Our work in Somalia

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Our work in Somalia

Concern Worldwide began working in Somalia in 1986, responding to emergencies caused by drought, flooding, conflict and food shortages. We continue to respond to emergencies as they arise and we also run long-term resilience-building programmes focused on nutrition, health, education, WASH and livelihoods.

Deepening food crisis

A combination of climate change, irregular rainfall patterns, and conflict have contributed to the deteriorating food crisis in Somalia. The majority of the country is stressed in terms of food security, and a lack of rainfall has resulted in deaths of livestock, extinguished water sources and the absence of milk – the staple for nutrition. It is estimated that 6.2 million people, more than half the country’s population, are in need of urgent food assistance and if the Gu rains prove weak, it is expected that the situation will deteriorate further.

Our emergency response

Our experienced team on the ground in Somalia and Somaliland has an emergency response underway providing cash transfers, clean water and treating children who are malnourished.

Since the beginning of January, we have provided cash transfers to over 14,000 families so they can buy the food they urgently need. This cash transfer is being done using mobile money transfers, with sim-cards being distributed to families who don’t have telephone numbers.

We are also providing emergency water supplies to those in urgent need. In Baidoa we’re providing water to over 16,000 individuals and supply water to two hospitals. We’re trucking water to 10 villages in Somaliland and have expanded water trucking from 15 to 47 locations in Gedo.

We are continuing to expand our emergency response through outpatient therapeutic and supplementary feeding programmes at six nutrition clinics.

A young girl drinks water trucked into Somaliland by Concern Worldwide.

In 2011, east Africa had two consecutive below-average rainfalls, resulting in one of the worst droughts in 60 years. This led to a declaration of famine in six regions of Somalia, which affected around 4.8 million people. At the height of the emergency, around 750,000 people were thought to be at imminent risk of starvation in Somalia.

With support from our donors, DFID, ECHO and Irish Aid, we continue to work with our partners to alleviate suffering, build resilience and avoid the scale of devastation reached in 2011.

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Development work

We also carry out longer-term development work which focuses on building resilience of communities through improving livelihoods opportunities and income, water facilities, nutrition, primary education.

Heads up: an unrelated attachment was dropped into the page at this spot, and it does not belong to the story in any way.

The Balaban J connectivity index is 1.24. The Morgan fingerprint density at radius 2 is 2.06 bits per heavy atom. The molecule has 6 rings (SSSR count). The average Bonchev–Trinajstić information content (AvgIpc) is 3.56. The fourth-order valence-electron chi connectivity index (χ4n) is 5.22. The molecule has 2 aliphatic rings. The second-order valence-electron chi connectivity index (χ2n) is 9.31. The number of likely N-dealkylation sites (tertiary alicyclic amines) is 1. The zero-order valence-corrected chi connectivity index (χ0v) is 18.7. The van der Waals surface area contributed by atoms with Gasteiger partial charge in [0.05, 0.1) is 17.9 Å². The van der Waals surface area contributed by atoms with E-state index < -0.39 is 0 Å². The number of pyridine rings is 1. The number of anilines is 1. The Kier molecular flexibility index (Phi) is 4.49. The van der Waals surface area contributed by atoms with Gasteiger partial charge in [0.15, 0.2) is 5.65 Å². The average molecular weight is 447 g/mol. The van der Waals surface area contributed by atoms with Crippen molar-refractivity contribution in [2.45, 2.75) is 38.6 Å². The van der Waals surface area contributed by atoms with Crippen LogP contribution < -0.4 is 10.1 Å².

Access to water

We are currently providing clean water and sanitation services to those people most in need. This helps prevent the spread of water-borne diseases.

Tackling malnutrition

An estimated 363,000 children under the age of five are acutely malnourished and it is one of the leading causes of child deaths in Somalia. We are working hard to tackle malnutrition, delivering lifesaving nutritional programmes in four regions of south-central Somalia. This includes identifying and treating malnutrition, providing nutrient supplements and de-worming medication, and malaria testing.

A young boy watches animals drink water trucked into a drought stricken area of Somaliland by Concern Worldwide.

Improving education

Much of our work in education has focused on improving school facilities, including rehabilitating classrooms, latrines and playgrounds. More than 13,400 children – 43% of which were girls – have been educated through these efforts. We are providing training courses and ongoing mentoring support for teachers and Community Education Committees, and providing teaching aid and recreational materials. We support both formal primary schools as well as Emergency Education Centres, which are safe, child-friendly learning environments for children from displaced families who would otherwise be unable to access the formal school system.

Enhancing livelihoods

If people can earn a living, they are in a better position to lift themselves out of poverty. This is what we try to do. We do this by training farmers on water conservation techniques and improved farming methods in rural areas, as well as establishing and building capacity of women’s Self Help Groups, and creating vocational training opportunities for urban youth.

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